The film that held up -- and I don't care if you crucify me over this -- was "Saturday Night Fever." The one that didn't, much to my disappointment, was "Any Which Way You Can."

I may be one of about five people to admit it (sadly, critic Gene Siskel is no longer around to agree), but I think "Saturday Night Fever," the 1977 John Travolta film that forever stitched disco into the American experience, is a darn good movie.

Yes, it's dated. But that's the point. Like George Lucas's "American Graffiti" and Peter Bogdanovich's "The Last Picture Show," "Fever" captures a moment in time -- in this case late '70s Bay Ridge, Brooklyn -- better than any history book ever could.

Everybody remembers the bell bottoms and the Bee Gees, but what has managed to fade from our collective memory of "Fever" is the story itself, a good one, about a young man named Tony Manero (Travolta) who knows he's headed nowhere and wants to escape his dead-end life. That narrative is as universal as good vs. evil. Travolta delivers his best film performance (save, probably, his turn in "Pulp Fiction") as a guy who overcomes the drabness of everyday life by living it up on Saturday nights.

It's a sad story and a dark one, too. Its language and situations are rough in parts, but director John Badham had the guts to go behind the glitter of the disco's flashing lights and point his cameras toward the uglier aspects of the urban America of the period. The film has some rather pointed things to say about religion, too. There's no way it would be made in this politically correct era, which says something about how much we haven't advanced as a culture.

Now let's switch gears.

Saturday night we were looking to watch something completely stupid. We needed a break. We needed a laugh.

DirecTV was offering a free HBO preview and I recorded "Any Which Way You Can," my favorite of the two offbeat movies Clint Eastwood made with an orangutan. I'm not ashamed to admit that I loved this movie 20-plus years ago. I'm also not ashamed to now say it sucks.

I don't know who came up with the idea to pair Eastwood with "Clyde," but the first film, "Every Which Way But Loose," was a box office success in 1978. The sequel didn't do as well, but for whatever reason I liked it better. I rather vividly remember watching its network broadcast probably around 1982 or '83. And I can remember renting the film back when one still had to go to a brick-and-mortar video store.

I guess my tastes matured (one hopes that ones sensibilities don't peak in early adolescence) because watching this film all these years later was positively painful.

Other than a few scenes between Eastwood and Clyde, the film just wasn't funny. The acting, particularly that of Sondra Locke (Eastwood's girlfriend at the time), was atrocious. We weren't expecting much but this film makes "Smokey and the Bandit" look like "Citizen Kane." About all I can say for it is the song "You're the Reason God Made Oklahoma," some nice location scenes in Jackson, Wyo., and a brief appearance by Glen Campbell.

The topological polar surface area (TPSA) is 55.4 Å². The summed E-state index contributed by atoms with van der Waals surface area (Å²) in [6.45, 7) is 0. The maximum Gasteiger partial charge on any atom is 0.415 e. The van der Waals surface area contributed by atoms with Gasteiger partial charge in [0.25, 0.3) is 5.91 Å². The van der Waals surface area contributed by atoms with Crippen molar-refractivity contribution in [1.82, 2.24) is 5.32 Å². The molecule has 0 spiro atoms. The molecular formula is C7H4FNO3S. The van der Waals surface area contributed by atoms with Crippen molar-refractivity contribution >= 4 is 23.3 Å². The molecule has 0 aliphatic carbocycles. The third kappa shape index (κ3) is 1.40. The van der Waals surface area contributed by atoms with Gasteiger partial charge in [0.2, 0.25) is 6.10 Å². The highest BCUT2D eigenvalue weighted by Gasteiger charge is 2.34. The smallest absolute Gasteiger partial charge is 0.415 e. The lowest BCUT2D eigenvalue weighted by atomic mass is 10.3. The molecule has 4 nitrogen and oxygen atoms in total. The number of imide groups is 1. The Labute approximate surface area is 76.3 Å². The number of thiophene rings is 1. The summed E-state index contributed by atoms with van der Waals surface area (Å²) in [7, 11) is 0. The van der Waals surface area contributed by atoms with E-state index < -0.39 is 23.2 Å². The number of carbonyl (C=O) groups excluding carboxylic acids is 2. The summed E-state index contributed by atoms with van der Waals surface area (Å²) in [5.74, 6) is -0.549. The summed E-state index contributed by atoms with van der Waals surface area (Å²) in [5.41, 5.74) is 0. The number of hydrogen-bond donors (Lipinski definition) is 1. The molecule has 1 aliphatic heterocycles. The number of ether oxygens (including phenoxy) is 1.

Such is growing up, I guess. Looking at the reruns now, I have no idea why I used to like "Green Acres" and "Bosom Buddies," either.

Oh, pointless junk, what did I ever see in you?

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Monday, January 09, 2012

Here's to a new year

Hi gang.

Hope you all are doing well. I took a little blogging break around the Christmas holiday and am now back to reality. Here's to getting through the first five-day week in awhile...

We had a good time over the weekend. I took Jenn to Ruth's Chris for her birthday. Talk about good. Talk about expensive!

But that's OK because it was a special occasion and the food really was something special. The filet was fantastic.

Saturday night Jenn's mom fixed cube steaks and roast. Winning!

Last night, my mom bought a Louis' spaghetti family pack for Jenn's third birthday dinner of the weekend. Ca-ching!

Today I'm going to go on one of my little rants. Most of you know how much I enjoy popular culture from yesteryear. One of my all-time favorite programs was the witty, urbane CBS game show of the 1950s and '60s, "What's My Line?"

GSN aired reruns for years. It was 30 minutes of genteel fun, a reminder of a time when celebrities didn't by and large dress and/or act like slobs and game show panelists and moderators could think and talk in complete sentences.

For some reason GSN suddenly stopped showing the reruns in 2009. And then, out of nowhere, they teased us around Christmas 2010 and Christmas 2011 by airing a week's worth of episodes around the holidays. You don't know how much I wish they'd bring this little gem back. Often it was an oasis in the desert, a diamond among the dregs.

Not all of us want to see Kim and Khloe in New York, whoever the hell they are, or the cast of "Jersey Shore," whatever the hell that is.